Mathematical Paintings of Crockett JohnsonResources
Selected Works of David Crockett Johnson
Barnaby, New York, NY: Henry Holt and Company, 1943.
Barnaby and Mr. O’Malley, New York: Henry Holt and Company, 1944.
Harold and the Purple Crayon, New York: Harper 7 Row, 1955.
“A Geometrical Look at vp,” Mathematical Gazette, 54 (Feb 1970): 59-60.
“On the Mathematics of Geometry in My Abstract Paintings,” Leonardo, 5 (1972): 97-101.
“A construction for a regular heptagon,” Mathematical Gazette, 17 (March 1975): 17-21.
Papers of Crockett Johnson, Mathematics Collections, National Museum of American History, Smithsonian Institution.
Correspondence in the Harley Flanders Papers, Mathematics Collections, National Museum of American History.
Correspondence in the Ad Reinhardt Papers, Archives of American Art, Smithsonian Institution.
Selected Works about Crockett Johnson
Stephanie Crawthorne and Judy Green, “Harold and the Purple Heptagon,” Math Horizons (September 2009): 5-9.
Philip Nel, “Crockett Johnson and the Purple Crayon: A Life in Art,” Comic Art, 5 (2004): 2-18.
Philip Nel. Crockett Johnson and Ruth Krauss: A Biography, Jackson: University Press of Mississippi, in preparation.
James B. Stroud, “Crockett Johnson's Geometric Paintings,” Journal of Mathematics and the Arts, 2 #2 (June 2008): 77-99.
For a more detailed bibliography and further information, see the Crockett Johnson Web site created and maintained by Philip Nel.
For a description of American mathematics and science education at the time of Crockett Johnson’s paintings, see the Museum's Web site: “Mobilizing Minds: Teaching Math and Science in the Age of Sputnik.”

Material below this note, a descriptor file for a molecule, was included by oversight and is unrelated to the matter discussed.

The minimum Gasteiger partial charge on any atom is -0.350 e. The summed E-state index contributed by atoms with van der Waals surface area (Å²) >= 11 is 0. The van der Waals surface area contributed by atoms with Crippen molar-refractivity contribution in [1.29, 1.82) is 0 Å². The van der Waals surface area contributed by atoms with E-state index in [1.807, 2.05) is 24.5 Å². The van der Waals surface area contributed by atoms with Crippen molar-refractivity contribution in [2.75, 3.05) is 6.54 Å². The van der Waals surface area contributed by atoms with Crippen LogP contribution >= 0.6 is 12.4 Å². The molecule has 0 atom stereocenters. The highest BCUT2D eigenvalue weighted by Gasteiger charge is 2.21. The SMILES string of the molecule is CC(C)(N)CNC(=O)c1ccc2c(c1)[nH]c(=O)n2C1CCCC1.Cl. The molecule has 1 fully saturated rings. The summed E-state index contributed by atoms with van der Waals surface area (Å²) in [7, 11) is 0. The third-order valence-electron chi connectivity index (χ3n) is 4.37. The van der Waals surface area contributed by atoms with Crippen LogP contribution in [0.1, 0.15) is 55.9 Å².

This introduction and the accounts of Crockett Johnson paintings given below have benefited from insights of Uta C. Merzbach, Judy Green, J. B. Stroud, Philip Nel, Mark Kidwell, Emmy Scandling, and Joan Krammer.
"Mathematical Paintings of Crockett Johnson - Resources" showing 1 items.
- In the late 1960s and early 1970s, the American cartoonist Crockett Johnson created a series of paintings on mathematical subjects. This oil painting, #74 in the series, dates from 1969 and is signed "CJ69." It is based on a theorem in plane geometry proved by the English-born mathematician Frank Morley (1860–1937). Morley emigrated to the United States and taught at Haverford College and Johns Hopkins University.
- The painting illustrates his best-known result. It shows lines that divide the three angles of the large triangle into three equal parts. Lines coming from different vertices of the triangle meet in points. The triangle formed by joining the intersections of the trisectors, which lie nearest to the three sides of the triangle, is shown in white in the painting. According to Morley's theorem, this is an equilateral triangle.
- Currently not on view
- Date made
- Johnson, Crockett
- ID Number
- catalog number
- accession number
- Data Source
- National Museum of American History, Kenneth E. Behring Center